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Superior-Less

Autor:   •  June 30, 2019  •  Essay  •  707 Words (3 Pages)  •  15 Views

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Superior-less

Ladies and gentlemen of the jury, we are here today to witness the case of Pharaoh vs the children of Israel. I will be presenting you with some facts that will help prove the crime that was committed. After hearing the details of the case the jury will fully agree with me in stating that Pharaoh is GUILTY.

Pharaoh committed the crime of enslavement by holding the children of Israel hostage and not allowing them to be free to serve the Lord God. He didn't allow the children of Israel to live equal as the Egyptians. He wanted them to do as he, the king of Egypt, told them to. The children of Israel had taskmasters over them to force pain upon them. They had to deal with the burdens that Pharaoh and the Egyptians afflicted upon them. The children of Israel were forced to work hard, build supply cities, and endure being physically restrained for no reason. They were to serve the Egyptians in all manner of service. “All their service in which they made them serve was with rigor.” (Exodus 1.14) The Israelites had to work as servants and field workers to Pharaoh and his people. Can you imagine what they went through? What if it were you? How would you feel? How would you go on after enduring so much pain? The Israelites must have been strong people to go through so much and still go on each day as though nothing happened. Some of the Israelites could have had physical and mental breakdowns. They could have wanted to commit suicide versus deal with the misery and agony they encountered. Some could have started to afflicting the pain they received upon themselves or others because the pain would be all they knew. And on the other hand, they could have also fought back, by letting the Egyptians know that the pain they were causing was wrong, cruel, and unfair. Like in the book of Genesis, God let Adam and Eve know that eating of the forbidden tree was wrong.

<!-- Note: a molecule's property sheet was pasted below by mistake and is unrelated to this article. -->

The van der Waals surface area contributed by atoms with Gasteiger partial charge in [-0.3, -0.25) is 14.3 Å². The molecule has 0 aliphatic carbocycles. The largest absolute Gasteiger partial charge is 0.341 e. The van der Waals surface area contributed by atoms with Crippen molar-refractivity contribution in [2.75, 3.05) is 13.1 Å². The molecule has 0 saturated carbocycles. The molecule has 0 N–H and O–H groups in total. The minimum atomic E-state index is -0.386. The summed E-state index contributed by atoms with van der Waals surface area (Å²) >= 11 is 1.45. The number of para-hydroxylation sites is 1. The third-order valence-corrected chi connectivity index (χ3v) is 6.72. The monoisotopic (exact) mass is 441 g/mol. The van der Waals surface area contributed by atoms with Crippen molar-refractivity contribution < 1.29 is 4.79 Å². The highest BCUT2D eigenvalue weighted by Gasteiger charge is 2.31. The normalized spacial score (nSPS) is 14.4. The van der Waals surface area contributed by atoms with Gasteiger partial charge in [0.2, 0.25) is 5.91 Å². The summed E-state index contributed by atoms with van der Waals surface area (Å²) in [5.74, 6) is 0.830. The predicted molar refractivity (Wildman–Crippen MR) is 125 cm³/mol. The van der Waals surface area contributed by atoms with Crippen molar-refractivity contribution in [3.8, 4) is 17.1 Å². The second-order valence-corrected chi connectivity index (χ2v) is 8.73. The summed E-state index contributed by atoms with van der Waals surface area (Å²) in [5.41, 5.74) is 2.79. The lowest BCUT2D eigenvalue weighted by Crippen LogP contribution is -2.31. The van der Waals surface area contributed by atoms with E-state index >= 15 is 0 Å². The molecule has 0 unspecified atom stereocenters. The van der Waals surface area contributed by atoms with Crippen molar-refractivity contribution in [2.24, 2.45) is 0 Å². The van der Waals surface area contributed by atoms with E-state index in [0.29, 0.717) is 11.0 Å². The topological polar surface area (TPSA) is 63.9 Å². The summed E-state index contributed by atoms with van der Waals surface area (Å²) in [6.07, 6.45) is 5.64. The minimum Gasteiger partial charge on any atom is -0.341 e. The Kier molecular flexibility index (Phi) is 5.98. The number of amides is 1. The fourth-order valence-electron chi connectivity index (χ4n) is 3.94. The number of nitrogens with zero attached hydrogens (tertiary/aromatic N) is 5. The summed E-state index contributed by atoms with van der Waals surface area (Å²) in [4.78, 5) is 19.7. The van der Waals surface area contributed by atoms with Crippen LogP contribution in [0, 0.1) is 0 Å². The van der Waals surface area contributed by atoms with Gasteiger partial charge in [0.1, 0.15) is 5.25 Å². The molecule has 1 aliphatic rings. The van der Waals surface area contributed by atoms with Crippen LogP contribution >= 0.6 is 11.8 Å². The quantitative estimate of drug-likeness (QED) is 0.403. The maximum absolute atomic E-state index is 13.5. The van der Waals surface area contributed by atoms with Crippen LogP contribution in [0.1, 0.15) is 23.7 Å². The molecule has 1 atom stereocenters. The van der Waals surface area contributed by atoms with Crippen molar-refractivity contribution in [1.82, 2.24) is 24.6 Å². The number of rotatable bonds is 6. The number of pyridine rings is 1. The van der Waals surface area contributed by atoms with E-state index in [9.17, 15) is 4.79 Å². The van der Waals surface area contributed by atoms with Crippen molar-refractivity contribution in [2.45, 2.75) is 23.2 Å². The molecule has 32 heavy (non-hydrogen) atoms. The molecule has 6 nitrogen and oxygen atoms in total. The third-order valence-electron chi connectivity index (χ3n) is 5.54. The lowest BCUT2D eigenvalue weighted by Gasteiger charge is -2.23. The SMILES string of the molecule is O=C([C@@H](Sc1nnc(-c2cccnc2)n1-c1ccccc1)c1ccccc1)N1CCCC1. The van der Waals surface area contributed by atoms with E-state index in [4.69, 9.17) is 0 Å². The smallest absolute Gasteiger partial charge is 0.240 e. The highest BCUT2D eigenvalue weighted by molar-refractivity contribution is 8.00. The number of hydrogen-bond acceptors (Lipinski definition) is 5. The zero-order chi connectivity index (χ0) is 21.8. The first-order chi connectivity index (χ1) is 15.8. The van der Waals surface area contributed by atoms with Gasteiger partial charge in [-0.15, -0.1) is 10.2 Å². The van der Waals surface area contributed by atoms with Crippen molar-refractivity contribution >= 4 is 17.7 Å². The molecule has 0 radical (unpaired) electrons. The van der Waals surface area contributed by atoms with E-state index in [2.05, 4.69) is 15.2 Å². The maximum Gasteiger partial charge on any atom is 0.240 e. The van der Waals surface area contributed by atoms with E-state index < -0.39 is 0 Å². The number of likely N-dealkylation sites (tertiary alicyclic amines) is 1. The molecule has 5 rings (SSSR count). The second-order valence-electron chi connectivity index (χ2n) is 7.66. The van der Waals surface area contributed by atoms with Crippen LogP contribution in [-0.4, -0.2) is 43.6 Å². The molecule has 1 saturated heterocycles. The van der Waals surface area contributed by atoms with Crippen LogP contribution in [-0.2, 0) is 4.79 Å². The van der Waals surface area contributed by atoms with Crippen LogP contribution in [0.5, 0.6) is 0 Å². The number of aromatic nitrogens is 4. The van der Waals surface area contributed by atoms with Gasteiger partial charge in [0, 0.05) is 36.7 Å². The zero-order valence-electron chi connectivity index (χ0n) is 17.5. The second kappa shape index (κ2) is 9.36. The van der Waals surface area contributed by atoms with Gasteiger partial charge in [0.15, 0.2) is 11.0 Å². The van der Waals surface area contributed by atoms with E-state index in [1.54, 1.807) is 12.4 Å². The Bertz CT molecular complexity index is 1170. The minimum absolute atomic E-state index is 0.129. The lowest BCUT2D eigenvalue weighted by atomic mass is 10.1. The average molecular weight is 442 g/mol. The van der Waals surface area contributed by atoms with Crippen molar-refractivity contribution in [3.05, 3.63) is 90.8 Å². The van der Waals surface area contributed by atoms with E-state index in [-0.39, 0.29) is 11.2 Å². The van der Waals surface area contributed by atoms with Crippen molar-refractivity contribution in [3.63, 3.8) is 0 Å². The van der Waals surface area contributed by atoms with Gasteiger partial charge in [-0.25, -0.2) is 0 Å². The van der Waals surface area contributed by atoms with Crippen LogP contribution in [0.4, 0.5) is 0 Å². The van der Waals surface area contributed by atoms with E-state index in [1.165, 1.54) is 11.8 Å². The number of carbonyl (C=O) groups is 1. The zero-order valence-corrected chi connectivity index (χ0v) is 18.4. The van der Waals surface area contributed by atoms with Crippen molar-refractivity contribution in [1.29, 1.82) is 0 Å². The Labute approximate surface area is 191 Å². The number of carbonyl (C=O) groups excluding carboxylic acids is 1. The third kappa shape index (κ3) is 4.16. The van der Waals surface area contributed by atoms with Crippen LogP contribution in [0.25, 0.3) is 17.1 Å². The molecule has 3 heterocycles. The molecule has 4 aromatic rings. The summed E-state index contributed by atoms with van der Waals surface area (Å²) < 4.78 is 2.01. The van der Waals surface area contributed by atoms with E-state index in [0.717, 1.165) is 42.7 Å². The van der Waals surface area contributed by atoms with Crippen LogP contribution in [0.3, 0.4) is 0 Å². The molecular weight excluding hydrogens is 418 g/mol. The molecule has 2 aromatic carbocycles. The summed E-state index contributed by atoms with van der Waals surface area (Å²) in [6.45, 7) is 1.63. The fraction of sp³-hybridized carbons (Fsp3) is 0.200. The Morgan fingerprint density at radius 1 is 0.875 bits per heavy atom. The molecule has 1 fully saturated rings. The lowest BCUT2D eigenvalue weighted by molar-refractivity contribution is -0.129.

Pharaoh also wanted all baby boys to be killed. He said “every son who is born shall cast into the river.” (Exodus 1.22) He didn’t want baby boys to live because he may have thought that they would one day take his place, as king of Egypt. Pharaoh didn’t want anyone to be better or equal to himself. Pharaoh wanted to be the Almighty GOD. He wanted everyone to obey, have faith, and worship him like they did God. What would make someone discriminate against gender? How would you feel if you had to surrender your son? The Israelites were to bear children for nine months and feel that loving bond between the parent and the child, but never actually see your child become something great like a doctor, lawyer, or a king, if it was a handsome baby boy. It’s totally unfair and wrong for Pharaoh to end someone’s life before they had a chance to live because of their gender. I want each of you who have sons to think of the greatness your sons have accomplished or maybe even helped you with. And imagine not ever getting to know, feel, or even accomplish that moment. How do you feel? And only because you were blessed with a being that were not worthy enough for the king of Egypt. His life had to end before it even begun. It saddens me to know the Israelite women had an emptiness in their hearts because a one of a kind precious gift was taken from them for no purpose.

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